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Layer 3 switch vs. Layer 2

Last Modified: 2012-05-05
We are looking into moving to VoIP to connect our 3 locations and each of the vendors we have looked at quoted the system with layer 3 POE switches.  Once we negotiate further they have all been willing to drop to layer 2 switches to cut cost. I understand what POE does but need clarification between a layer 2 and 3 switch.  We are a fairly basic network with a T1 based WAN.  We currently are not utilizing VLANS or any advanced configurations on our switches.  Thats not to say we wont in the future but I am trying to determine if layer 3 is something we should be looking at.  In the VoIP process we will be moving to Cisco 2811 or 2821 routers with the voice bundle.
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In a nut shell, layer 3 switches have routing capabilities where layer 2 switches do not.  Did they give you the model numbers of the different switches they are planning on using.  


The model usually quoted is Cisco 3560 POE.  
A layer 3 switch is basically a kind of router that tends to operate at a much faster rate.  Layer 3 comes from the fact that it operates at the internetworking layer which in TCP/IP networks means that it understands IP addressing.  Layer 2 switches work with MAC addresses.  This means that there is no separation of subnets using a layer 2 switch unless you also use VLANs.  Layer 3 switches basically route IP packets.  They are much more expensive than layer 2 switches and are generally used for different needs.  If you only have a single subnet then a layer 2 switch is fine.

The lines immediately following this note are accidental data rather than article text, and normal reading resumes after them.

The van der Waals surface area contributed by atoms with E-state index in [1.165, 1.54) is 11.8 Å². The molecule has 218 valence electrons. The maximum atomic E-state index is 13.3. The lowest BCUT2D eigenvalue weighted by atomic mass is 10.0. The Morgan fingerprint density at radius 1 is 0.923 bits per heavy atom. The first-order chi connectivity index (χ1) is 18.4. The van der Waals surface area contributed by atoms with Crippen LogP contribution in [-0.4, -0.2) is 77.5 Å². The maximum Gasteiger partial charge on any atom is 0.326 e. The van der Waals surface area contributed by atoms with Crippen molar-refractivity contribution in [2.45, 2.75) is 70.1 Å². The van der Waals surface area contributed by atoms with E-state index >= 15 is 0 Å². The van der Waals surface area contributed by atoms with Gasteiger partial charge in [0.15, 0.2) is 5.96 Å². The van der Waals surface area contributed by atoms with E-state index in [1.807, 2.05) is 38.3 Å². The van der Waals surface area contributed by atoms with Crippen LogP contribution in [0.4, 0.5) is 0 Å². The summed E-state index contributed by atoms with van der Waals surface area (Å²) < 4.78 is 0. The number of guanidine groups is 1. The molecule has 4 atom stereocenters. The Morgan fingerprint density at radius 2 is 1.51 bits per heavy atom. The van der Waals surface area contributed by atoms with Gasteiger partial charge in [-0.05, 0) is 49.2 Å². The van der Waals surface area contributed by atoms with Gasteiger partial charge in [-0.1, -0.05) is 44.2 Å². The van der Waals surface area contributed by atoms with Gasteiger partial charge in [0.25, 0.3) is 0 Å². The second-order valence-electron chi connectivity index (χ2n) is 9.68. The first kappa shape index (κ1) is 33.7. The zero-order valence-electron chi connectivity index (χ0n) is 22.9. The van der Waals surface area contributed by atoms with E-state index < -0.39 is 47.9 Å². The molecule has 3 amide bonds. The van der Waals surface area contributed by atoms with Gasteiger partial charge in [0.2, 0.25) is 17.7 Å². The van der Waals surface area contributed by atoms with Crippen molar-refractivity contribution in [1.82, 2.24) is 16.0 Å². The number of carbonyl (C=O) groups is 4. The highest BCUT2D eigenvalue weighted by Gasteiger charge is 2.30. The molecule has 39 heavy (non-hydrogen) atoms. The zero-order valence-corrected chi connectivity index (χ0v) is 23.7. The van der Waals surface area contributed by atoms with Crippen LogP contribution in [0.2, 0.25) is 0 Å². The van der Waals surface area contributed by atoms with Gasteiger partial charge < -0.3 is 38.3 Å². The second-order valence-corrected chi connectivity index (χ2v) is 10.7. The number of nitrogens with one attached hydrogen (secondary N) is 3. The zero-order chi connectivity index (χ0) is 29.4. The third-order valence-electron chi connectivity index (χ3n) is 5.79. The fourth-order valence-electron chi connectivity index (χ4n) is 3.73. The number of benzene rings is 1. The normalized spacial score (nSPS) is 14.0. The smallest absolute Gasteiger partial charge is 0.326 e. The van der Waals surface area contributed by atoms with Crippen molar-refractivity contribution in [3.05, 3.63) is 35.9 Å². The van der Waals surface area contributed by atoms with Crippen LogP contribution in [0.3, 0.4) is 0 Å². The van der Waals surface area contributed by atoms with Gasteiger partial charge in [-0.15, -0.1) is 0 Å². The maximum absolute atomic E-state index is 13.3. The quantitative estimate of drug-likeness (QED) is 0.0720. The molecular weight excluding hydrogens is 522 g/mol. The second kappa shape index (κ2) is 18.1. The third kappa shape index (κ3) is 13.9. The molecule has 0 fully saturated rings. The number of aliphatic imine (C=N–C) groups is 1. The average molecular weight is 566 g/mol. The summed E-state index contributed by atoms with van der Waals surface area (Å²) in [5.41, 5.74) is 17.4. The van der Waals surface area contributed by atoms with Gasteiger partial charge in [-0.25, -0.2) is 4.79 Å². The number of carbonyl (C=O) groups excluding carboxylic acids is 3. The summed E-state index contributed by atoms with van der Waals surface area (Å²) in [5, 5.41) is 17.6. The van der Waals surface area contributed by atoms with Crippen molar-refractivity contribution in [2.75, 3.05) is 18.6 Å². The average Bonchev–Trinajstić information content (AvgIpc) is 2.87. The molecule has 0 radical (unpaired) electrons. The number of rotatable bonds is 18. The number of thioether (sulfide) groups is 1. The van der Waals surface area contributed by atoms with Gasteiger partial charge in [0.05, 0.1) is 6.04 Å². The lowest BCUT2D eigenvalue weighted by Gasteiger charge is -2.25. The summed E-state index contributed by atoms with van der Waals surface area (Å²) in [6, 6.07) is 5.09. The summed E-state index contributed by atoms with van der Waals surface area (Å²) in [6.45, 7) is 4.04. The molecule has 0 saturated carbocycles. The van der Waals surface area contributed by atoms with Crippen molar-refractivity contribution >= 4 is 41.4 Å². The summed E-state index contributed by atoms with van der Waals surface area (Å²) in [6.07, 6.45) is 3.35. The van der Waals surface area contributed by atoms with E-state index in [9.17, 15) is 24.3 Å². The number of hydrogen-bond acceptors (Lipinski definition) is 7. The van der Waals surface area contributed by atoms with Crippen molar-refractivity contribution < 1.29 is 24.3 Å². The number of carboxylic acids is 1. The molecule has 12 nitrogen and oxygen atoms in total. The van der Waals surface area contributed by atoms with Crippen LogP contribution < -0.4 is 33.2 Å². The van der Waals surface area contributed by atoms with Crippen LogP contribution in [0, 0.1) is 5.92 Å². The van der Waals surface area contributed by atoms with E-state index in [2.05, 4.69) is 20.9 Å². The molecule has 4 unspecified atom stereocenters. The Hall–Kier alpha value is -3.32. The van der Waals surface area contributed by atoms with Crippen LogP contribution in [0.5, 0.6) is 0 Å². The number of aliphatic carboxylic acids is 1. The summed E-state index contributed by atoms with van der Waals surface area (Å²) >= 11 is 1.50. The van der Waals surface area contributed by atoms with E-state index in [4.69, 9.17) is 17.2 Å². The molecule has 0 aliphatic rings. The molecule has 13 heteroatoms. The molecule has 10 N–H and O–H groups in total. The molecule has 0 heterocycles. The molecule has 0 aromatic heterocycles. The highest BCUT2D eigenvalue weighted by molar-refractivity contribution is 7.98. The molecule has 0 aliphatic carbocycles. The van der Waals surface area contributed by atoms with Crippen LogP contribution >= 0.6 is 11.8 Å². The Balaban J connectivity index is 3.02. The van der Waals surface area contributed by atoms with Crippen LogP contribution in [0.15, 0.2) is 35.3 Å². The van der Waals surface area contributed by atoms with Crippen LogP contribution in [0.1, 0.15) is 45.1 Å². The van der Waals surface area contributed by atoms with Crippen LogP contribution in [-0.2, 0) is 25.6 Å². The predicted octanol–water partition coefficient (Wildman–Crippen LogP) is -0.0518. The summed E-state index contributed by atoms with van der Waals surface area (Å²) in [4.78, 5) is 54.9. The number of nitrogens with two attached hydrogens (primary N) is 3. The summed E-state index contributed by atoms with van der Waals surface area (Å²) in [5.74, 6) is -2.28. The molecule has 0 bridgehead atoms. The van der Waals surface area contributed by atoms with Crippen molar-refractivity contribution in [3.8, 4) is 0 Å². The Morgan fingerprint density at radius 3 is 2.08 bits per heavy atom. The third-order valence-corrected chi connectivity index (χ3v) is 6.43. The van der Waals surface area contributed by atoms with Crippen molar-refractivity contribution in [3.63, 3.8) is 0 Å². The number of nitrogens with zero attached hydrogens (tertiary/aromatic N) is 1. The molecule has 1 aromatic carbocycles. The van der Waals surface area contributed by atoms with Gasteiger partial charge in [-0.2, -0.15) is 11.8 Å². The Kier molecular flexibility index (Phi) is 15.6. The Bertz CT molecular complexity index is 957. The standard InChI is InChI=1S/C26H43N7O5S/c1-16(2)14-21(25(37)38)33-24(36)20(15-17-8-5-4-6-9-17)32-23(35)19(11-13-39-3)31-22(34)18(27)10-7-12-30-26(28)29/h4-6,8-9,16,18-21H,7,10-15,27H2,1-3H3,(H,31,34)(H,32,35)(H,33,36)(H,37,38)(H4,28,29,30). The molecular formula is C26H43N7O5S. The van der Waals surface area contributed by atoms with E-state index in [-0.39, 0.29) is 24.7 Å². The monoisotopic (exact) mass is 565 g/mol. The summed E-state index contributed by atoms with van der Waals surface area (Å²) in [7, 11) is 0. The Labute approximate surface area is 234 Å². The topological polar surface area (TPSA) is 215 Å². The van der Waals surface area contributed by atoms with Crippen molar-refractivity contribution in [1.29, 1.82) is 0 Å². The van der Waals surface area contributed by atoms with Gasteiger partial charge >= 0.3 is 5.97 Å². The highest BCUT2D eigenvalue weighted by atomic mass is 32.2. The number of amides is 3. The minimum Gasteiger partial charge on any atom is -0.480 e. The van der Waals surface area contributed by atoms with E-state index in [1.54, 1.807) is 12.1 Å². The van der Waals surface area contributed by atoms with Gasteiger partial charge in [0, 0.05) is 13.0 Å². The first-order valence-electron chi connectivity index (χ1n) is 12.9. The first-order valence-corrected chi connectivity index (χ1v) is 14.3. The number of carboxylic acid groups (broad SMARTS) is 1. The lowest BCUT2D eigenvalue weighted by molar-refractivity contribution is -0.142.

Note that becaue layer 3 switches understand the IP protocol, they can also make traffic decisions on the basis of the IP packet, for example prioritising VoIP traffic.


Each of our locations is in it's own subnet linked through the WAN.  But since we have routers doing the routing, do we need layer 3 capability at the switch.  Are there advantages in the VoIP world to doing that?  All of the vendors we have quoted through are willing to drop down to layer 2 switches so I am trying to detemine if they are just trying to sell a more expensive switch or if we can use layer 2.
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What you shouldn't do is use a layer 2 switch to join these subnets unless you are also using VLANs to separate them, otherwise they'll all be present on the same LAN and you may get other issues.

From the sound of your last post it sounds like they are trying to sell you something you do not fully need.  From the sound of your Footprint it is pretty flat.  How many nodes do you have on the full network? how Many items are you looking to replace?
You don't need it, you could use layer 2 switches.

I agree.  You can do what you need with a layer 2 switch.  A layer 2 switch operates identically to a simple network hub, but with better performance, for almost all purposes.
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